Constructing forest roads and paths
You need to plan construction and maintenance work on forest roads and paths carefully. Poorly constructed roads and paths can lead to serious erosion problems.
What you must do
You may need permission from the planning service in Northern Ireland or the planning authority in Scotland to construct, alter or maintain forest roads.
You may need to carry out an Environmental Impact Assessment (EIA) before you can start work. For this you need permission from the Forestry Commission in Scotland or the Forest Service in Northern Ireland.
If you pollute the water environment, you are probably committing an offence.
In Scotland, if you carry out building and engineering works in inland waters or carry out activities close to waters that could significantly affect the water environment, you must either:
- comply with certain general binding rules (GBRs) which apply to low-risk activities
- register your activity with SEPA
- obtain a licence from SEPA.
Pollution Prevention Guideline (PPG) 5 contains guidance on measures you can take to avoid causing pollution during building and engineering work.
Take all reasonable and practical steps to avoid the risk of pollution during works.
Avoid using acidic, metal or sulphide-rich spoil from mine workings for road construction. Drainage water rich in metals, acid or sulphide can be extremely toxic to all species living in nearby streams or ponds.
Avoid using very fine material such as quarry dust for road surfacing as rain can wash it into watercourses.
Keep disturbance and silt levels to a minimum when using road construction equipment around watercourses. Disturbed soil can damage riverbed ecology and water quality.
Avoid unnecessary work within watercourses. If you have to carry out essential in-stream work, you should:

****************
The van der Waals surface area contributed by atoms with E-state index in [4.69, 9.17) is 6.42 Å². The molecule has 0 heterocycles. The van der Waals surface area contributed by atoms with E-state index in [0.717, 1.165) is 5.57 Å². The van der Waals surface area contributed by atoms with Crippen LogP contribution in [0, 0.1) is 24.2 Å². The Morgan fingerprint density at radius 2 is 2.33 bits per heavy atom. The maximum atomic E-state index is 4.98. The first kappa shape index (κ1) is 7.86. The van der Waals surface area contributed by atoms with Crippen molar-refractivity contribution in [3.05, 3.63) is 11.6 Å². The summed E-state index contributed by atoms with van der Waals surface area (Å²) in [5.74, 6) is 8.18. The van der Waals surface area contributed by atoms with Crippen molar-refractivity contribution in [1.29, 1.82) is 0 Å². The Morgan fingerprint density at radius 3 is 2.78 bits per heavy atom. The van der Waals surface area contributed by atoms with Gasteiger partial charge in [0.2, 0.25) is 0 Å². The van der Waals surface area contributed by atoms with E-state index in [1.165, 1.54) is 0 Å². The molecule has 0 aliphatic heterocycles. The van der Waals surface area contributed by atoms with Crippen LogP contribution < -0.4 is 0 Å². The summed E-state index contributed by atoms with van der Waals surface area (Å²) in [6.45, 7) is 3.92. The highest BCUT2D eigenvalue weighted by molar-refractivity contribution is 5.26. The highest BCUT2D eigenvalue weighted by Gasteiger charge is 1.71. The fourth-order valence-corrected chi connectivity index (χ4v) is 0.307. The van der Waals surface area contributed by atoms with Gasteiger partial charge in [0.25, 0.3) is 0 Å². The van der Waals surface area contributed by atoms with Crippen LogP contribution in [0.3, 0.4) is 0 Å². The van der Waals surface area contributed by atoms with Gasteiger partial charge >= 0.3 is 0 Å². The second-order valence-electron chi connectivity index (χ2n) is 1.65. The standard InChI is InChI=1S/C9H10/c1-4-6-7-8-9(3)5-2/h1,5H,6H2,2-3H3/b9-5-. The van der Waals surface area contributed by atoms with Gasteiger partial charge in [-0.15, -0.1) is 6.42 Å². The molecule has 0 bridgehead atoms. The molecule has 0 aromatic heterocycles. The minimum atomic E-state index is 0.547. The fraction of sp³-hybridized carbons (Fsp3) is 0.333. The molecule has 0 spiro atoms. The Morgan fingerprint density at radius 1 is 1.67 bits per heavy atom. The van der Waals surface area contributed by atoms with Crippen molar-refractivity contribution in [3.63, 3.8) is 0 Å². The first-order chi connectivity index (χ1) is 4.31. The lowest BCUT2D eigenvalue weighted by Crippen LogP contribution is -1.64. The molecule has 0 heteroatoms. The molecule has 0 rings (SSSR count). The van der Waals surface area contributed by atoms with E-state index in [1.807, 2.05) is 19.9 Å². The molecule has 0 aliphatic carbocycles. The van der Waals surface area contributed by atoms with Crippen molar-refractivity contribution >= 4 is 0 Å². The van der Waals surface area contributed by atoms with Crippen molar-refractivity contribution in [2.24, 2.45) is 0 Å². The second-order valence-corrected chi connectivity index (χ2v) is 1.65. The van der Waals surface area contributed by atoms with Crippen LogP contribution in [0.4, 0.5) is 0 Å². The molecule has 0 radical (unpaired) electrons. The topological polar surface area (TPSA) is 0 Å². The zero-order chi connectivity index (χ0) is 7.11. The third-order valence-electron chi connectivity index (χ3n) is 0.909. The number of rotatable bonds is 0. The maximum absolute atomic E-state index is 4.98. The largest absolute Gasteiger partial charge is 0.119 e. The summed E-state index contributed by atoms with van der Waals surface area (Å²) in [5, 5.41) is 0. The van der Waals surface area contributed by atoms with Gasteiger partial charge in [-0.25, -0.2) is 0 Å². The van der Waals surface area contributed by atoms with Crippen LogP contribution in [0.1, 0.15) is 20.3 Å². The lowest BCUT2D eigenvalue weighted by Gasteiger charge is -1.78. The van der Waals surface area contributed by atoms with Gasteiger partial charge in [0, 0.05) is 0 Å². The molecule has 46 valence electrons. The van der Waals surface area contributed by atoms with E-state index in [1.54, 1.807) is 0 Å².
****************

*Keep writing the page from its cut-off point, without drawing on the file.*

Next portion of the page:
- avoid wet weather, when run-off from bare ground can pollute the water with silt
- avoid the summer months, when river flows are low and work can damage fish habitats and spawning areas.
DAERA (Northern Ireland) has produced a handbook is for landowners and people and organisations involved in carrying out activities that may alter the physical characteristics or flows of rivers and other waterbodies. The activities covered include dredging and substrate addition, removal of bankside vegetation, bed and bank reinforcements, flow manipulation and culverting.
- Keep drains and culverts clear of debris, and only carry out maintenance in dry weather.
- Make sure that roadside drains do not directly discharge into watercourses. Use a buffer area with an adequate width.
- Make sure that roadside drains do not intercept large volumes of water from the ground above.
- Where culverts are necessary, they should not obstruct the passage of fish or increase flood risk.
The Forestry Commission and Northern Ireland Forest Service have produced guidelines which describe measures you can take to protect and improve the freshwater environment.
SEE ALSO: Archaeology and forestry